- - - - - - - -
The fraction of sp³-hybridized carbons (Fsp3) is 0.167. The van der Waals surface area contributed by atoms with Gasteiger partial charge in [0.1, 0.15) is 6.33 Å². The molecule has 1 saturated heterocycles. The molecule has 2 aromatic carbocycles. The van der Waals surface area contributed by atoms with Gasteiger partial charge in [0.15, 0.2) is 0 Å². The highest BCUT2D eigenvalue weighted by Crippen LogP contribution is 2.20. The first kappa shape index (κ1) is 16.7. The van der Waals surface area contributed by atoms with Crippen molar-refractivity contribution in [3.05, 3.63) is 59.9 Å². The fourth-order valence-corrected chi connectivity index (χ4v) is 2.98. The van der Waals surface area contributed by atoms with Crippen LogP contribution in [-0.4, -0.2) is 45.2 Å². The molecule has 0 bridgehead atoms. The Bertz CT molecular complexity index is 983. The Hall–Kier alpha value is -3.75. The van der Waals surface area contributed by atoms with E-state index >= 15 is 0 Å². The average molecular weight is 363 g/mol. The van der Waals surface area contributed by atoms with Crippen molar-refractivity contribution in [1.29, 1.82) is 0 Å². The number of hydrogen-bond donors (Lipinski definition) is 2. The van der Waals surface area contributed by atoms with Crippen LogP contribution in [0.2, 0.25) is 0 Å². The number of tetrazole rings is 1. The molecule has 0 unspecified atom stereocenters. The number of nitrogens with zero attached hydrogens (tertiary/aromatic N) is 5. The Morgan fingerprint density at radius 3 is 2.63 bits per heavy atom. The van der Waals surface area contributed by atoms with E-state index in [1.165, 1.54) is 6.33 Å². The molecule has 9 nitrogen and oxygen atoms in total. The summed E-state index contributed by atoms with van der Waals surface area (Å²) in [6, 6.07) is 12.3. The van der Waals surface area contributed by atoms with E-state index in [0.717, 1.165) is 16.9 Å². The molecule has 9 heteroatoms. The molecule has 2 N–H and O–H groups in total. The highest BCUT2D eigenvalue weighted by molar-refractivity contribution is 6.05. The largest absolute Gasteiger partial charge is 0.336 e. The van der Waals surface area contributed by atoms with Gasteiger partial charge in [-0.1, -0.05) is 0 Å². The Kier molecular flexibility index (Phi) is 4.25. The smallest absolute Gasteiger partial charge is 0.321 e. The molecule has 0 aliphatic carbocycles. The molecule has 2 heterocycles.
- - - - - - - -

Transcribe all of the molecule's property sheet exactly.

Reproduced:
The fraction of sp³-hybridized carbons (Fsp3) is 0.167. The van der Waals surface area contributed by atoms with Gasteiger partial charge in [0.1, 0.15) is 6.33 Å². The molecule has 1 saturated heterocycles. The molecule has 2 aromatic carbocycles. The van der Waals surface area contributed by atoms with Gasteiger partial charge in [0.15, 0.2) is 0 Å². The highest BCUT2D eigenvalue weighted by Crippen LogP contribution is 2.20. The first kappa shape index (κ1) is 16.7. The van der Waals surface area contributed by atoms with Crippen molar-refractivity contribution in [3.05, 3.63) is 59.9 Å². The fourth-order valence-corrected chi connectivity index (χ4v) is 2.98. The van der Waals surface area contributed by atoms with Crippen LogP contribution in [-0.4, -0.2) is 45.2 Å². The molecule has 0 bridgehead atoms. The Bertz CT molecular complexity index is 983. The Hall–Kier alpha value is -3.75. The van der Waals surface area contributed by atoms with E-state index >= 15 is 0 Å². The average molecular weight is 363 g/mol. The van der Waals surface area contributed by atoms with Crippen molar-refractivity contribution in [1.29, 1.82) is 0 Å². The number of hydrogen-bond donors (Lipinski definition) is 2. The van der Waals surface area contributed by atoms with Crippen LogP contribution in [0.2, 0.25) is 0 Å². The number of tetrazole rings is 1. The molecule has 0 unspecified atom stereocenters. The number of nitrogens with zero attached hydrogens (tertiary/aromatic N) is 5. The Morgan fingerprint density at radius 3 is 2.63 bits per heavy atom. The van der Waals surface area contributed by atoms with E-state index in [1.165, 1.54) is 6.33 Å². The molecule has 9 nitrogen and oxygen atoms in total. The summed E-state index contributed by atoms with van der Waals surface area (Å²) in [6, 6.07) is 12.3. The van der Waals surface area contributed by atoms with E-state index in [0.717, 1.165) is 16.9 Å². The molecule has 9 heteroatoms. The molecule has 2 N–H and O–H groups in total. The highest BCUT2D eigenvalue weighted by molar-refractivity contribution is 6.05. The largest absolute Gasteiger partial charge is 0.336 e. The van der Waals surface area contributed by atoms with Gasteiger partial charge in [-0.1, -0.05) is 0 Å². The Kier molecular flexibility index (Phi) is 4.25. The smallest absolute Gasteiger partial charge is 0.321 e. The molecule has 0 aliphatic carbocycles. The molecule has 2 heterocycles.